A mother locks herself in her closet, where the kids cannot hear, although she doubts her own strength to form the words:
“Please God, let someone get into this subject and see that it’s real, it isn’t fake. That it isn’t just women who are selfish or women who are on the fringe of the Church or don’t have a testimony or aren’t serving. Let that pain we feel, that emptiness, let someone speak for us, finally.”
Amy (name changed) prayed for years to witness this kind of study.
Amy, age 41, is one of 20 Utah Valley residents diagnosed with depression who shared their experiences with Dr. Kristine Doty, assistant professor of behavioral science at Utah Valley University. Doty’s keynote address kicked off UVU’s Mental Health Symposium, held Thursday, Jan. 31.
Bethany Gull, professional development director for the Utah chapter of the National Association of Social Workers, said, “This conference is particularly relevant … because it will include a discussion of the environmental and cultural forces that can both contribute to and develop effective responses for mental health issues, especially depression, in Utah.”
A 2007 report by Mental Health America placed Utah at the bottom of the “depression status” rankings. According to the report, Utah had the seventh-highest suicide rate of any state, and more than 10 percent of respondents had experienced a major depressive episode in the previous year.
“It’s so unique in our culture,” Doty said of these forces that feed depression and hinder its treatment. “You won’t find this is an issue in Ohio or in Florida or in New York. It’s just not as big of a deal, but here it’s huge.”
Doty became concerned about depression among LDS women while she worked as a crisis counselor in the emergency room at Utah Valley Regional Medical Center. During that time, she saw a pattern of increased visits on Sunday afternoons by women who came from their church meetings feeling anxious, guilty or inadequate.
From this experience, and with the 2010 study by her colleagues Jack Jensen and Cameron John linking religiosity, perfectionism and depression among LDS college students, Doty conducted her study to gain deeper understanding in what makes perfectionism such a recurring theme in cases of depression.
“In the LDS Church it’s like, ‘I feel depressed,’ and it’s like, ‘Oh you must not be righteous, maybe you should go serve somebody and then you would be,'” Lindsay (name changed) said. She told Doty how feeling judged by others contributed to her depression. Lindsay, age 32, also said, “It’s just something we do to ourselves, that’s not coming down from the prophet, it’s not coming down from God. That’s just us comparing ourselves to each other and having that perfect standard.”
Doty found that Lindsay’s struggles were common among 75 percent of volunteers in the study. All 20 women are residents of Utah County, all 20 are self-described as active Latter-day Saints, and all 20 have been diagnosed with depression by a medical doctor or mental health professional.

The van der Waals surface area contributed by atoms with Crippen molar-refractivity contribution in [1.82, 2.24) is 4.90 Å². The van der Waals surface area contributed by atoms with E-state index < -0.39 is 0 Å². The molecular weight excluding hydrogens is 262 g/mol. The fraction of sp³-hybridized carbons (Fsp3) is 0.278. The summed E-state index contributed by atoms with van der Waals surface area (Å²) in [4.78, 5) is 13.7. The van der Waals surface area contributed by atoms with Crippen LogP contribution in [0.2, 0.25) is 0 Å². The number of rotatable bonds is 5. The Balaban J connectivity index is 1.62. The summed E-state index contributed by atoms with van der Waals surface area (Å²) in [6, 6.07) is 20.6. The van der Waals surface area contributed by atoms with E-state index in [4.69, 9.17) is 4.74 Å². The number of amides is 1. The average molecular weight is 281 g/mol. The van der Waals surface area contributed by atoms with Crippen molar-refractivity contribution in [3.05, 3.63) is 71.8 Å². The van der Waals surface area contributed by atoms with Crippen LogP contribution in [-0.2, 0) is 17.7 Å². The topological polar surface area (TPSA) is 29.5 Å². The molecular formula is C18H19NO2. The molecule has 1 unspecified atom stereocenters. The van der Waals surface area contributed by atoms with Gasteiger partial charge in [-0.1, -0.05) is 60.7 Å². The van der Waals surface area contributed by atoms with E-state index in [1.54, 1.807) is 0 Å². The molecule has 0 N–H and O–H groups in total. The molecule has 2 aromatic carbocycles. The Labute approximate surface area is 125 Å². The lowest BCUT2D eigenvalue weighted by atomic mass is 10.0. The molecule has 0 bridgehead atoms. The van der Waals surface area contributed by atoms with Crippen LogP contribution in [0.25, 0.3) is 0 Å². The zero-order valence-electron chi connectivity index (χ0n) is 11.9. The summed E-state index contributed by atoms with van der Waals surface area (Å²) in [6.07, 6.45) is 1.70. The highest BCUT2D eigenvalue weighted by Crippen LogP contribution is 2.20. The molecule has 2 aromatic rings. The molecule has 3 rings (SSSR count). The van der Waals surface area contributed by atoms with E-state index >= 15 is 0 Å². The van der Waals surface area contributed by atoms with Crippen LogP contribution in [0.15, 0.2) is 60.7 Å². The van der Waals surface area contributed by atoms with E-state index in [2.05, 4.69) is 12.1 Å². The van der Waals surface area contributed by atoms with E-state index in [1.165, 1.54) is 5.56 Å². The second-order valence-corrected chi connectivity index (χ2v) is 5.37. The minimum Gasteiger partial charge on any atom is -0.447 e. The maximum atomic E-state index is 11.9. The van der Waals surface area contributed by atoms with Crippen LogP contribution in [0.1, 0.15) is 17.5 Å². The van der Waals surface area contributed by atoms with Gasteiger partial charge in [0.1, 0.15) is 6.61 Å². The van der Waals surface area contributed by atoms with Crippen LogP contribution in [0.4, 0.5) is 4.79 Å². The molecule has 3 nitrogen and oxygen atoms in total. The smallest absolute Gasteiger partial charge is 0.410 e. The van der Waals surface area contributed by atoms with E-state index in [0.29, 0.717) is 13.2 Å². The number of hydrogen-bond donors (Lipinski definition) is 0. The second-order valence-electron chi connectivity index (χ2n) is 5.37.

“Fifteen of the 20 women felt like they were under a microscope in this community,” Doty said. Another 15 also “struggled with toxic perfectionism.”
Nineteen of the 20 women said they used antidepressants in their treatment. “It’s like it’s OK, and in some cases a badge of honor, to be on an antidepressants,” Doty said of the social acceptance of medication. She fears many women compare themselves to others, sometimes measuring their struggles based on the dosage they take.
“It’s like we’ve just lost the war on treating depression,” Doty said. Although she recommends medication in some cases, she said, “No medication changes situational factors. It just doesn’t. It numbs it, but it’s stopping them from working through whatever those issues are. It’s just masking what those problems are.”
However, Doty cautioned practitioners about incorporating gospel messages into therapeutic treatment programs. She counted few women who were coping with depression by turning to scriptures, prayer or temple attendance because these strategies caused them to feel more inadequate.
“Let’s not set them up to fail by throwing all these things that, in a deep depression, actually come off as guilt producing,” Doty said. She prescribed a system of treatment that helps LDS women reach a healthy, functioning level then introduces the principles and habits of gospel living.
“Give people permission to not be perfect,” Doty concluded. She said the ability to cope with one’s imperfections precedes healing by virtue of the atonement of Jesus Christ.
Doty said future studies are being developed to explore whether this phenomenon exists in LDS culture outside of Utah and among other religions.
In previous years, the UVU Mental Health Symposium focused on addiction and autism. Both topics were so successfully received that the College of Humanities and Social Sciences added two more conferences to its symposium schedule — an addiction conference on Feb. 22 and an autism conference on April 12.
According to Toni Harris, assistant dean of the College of Humanities and Social Sciences, providing “a forum for discussion, research, education, theory, recommendation and networking” makes UVU’s annual mental health symposium a source of information to the community that can enrich the quality of life.